Yesterday was Edda’s 17th birthday. She is one of the unlucky ones with two pandemic birthdays, but she is (and we are) lucky since we got to celebrate with her at home all day. (Sometimes I can get sad on Edda’s birthday, but I refused to be sad yesterday and mostly I was pretty happy). We started in the morning with a pancake breakfast. It did not occur to me to do this until I woke up at 7am and went scrounging in the pantry for some Bisquick (which there was a box) and discovering that we had neither bacon nor syrup. Jeremy (who had been up for an hour) said – but this wasn’t part of the plan! I already ate breakfast! But I went to the grocery store and grabbed both the bacon and syrup and Jeremy made the pancakes and it was delicious. (And Jeremy did eat a 2nd breakfast even though he’s trying very hard to get down to race weight, lol.)
Kitachi celebrated with us at lunch where we opened gifts and had pepperoni pizza and this enormous oreo ice cream pie.
And then in the afternoon, Christine came by with flowers and Sofi came over with a balloon bouquet – both lovely and unexpected. For dinner, Jeremy made a simple chicken dinner. But we had a raspberry bunny cake and Sofi’s choice of a little raspberry heart mousse cake.
A three cake day! I’ll take it. Edda, I’m so lucky to be your mom! <3 <3
This is Vince’s spring break. He did not travel home, but since most of his classmates are Californians, they all left him for their homes. So, feeling bad that he was alone again in his room, we sponsored an overnight trip to San Francisco. Jeremy walked him through all the booking websites so he could learn and understand how to book travel for himself later. It all can be a bit unclear about check-in times, confirmation emails, flexible departures, fixed departures, return policies, etc. How did I learn all this? I have no idea. (Though, honestly, I made Jeremy book all my travel for my Colorado trip.) This involved a train ride, a ferry ride, and finally a bike ride into the city. He had really wanted to bike over the Golden Gate bridge and he did that.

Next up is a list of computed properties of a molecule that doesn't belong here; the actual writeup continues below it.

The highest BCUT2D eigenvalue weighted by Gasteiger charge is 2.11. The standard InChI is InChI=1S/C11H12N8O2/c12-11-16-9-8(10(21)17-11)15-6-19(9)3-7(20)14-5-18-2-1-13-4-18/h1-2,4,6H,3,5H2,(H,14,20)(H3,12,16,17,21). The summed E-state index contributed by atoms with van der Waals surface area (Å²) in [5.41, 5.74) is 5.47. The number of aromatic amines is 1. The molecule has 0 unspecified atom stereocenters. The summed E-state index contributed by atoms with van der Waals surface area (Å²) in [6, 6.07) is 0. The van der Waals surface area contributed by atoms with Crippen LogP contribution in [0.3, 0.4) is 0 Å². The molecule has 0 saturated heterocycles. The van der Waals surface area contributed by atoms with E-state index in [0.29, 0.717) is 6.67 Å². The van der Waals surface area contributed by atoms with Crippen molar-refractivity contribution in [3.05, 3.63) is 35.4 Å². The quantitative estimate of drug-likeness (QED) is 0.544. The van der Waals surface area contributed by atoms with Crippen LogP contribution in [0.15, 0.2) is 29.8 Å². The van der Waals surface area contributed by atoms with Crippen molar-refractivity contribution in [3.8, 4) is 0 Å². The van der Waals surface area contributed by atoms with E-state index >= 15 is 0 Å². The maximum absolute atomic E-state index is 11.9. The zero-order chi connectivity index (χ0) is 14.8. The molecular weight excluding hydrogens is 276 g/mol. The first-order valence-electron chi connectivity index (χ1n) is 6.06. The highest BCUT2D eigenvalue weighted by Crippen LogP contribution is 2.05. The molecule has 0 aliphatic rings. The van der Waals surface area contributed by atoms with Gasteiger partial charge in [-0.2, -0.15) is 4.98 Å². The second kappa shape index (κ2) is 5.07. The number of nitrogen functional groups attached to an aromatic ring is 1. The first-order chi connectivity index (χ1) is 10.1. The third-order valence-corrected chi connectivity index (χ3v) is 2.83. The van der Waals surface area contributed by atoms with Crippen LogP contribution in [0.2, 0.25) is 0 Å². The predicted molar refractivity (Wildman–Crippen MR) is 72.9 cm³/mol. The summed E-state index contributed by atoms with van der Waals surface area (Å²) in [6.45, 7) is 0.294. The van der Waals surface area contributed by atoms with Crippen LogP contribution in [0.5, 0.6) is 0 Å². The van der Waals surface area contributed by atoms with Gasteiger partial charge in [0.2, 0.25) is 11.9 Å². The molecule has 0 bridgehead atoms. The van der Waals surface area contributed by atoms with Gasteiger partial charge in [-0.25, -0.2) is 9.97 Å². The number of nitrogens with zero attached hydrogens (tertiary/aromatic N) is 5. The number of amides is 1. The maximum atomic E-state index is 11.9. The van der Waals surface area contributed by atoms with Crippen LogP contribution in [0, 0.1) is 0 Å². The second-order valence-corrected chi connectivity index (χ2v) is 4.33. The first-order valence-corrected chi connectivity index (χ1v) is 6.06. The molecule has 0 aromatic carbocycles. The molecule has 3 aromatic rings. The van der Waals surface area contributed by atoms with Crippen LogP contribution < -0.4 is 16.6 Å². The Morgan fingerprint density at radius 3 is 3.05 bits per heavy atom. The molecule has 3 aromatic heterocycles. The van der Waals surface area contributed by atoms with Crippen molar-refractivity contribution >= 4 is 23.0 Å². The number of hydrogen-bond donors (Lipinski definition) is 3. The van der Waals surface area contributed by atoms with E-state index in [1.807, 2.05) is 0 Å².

We watched him go over the bridge via Google Maps tracking. Jeremy kept saying: he’s at three percent battery! I can’t believe it. He won’t be able to find his way to the hotel, his phone will die. He won’t even be able to take a photo. I said (in an odd reversal of our normal marital behavior) don’t worry about it, he’ll figure it out. But Jeremy keep harping on the 3% battery. And finally texted him about it. Vince texted back that he had a portable battery charger. And look: he got his strava bike photo.
He called us from the bridge and with his hair flying all around, he said – it’s really windy! Well, that’s SF for you.
I will make some mention of the Atlanta shootings and the Boulder shootings. What I really care about the most is that we have strict gun control laws. I mean, so strict that it would be almost impossible to own a gun. But I know that this will never happen. If we couldn’t do it after so many children were killed at Sandy Hook in 2012, really – how is it ever going to happen? Now as for the hate crime in Atlanta, it really brings up some weird, complicated feelings for me as it focuses on hate crimes against Asian women of which I count myself as one.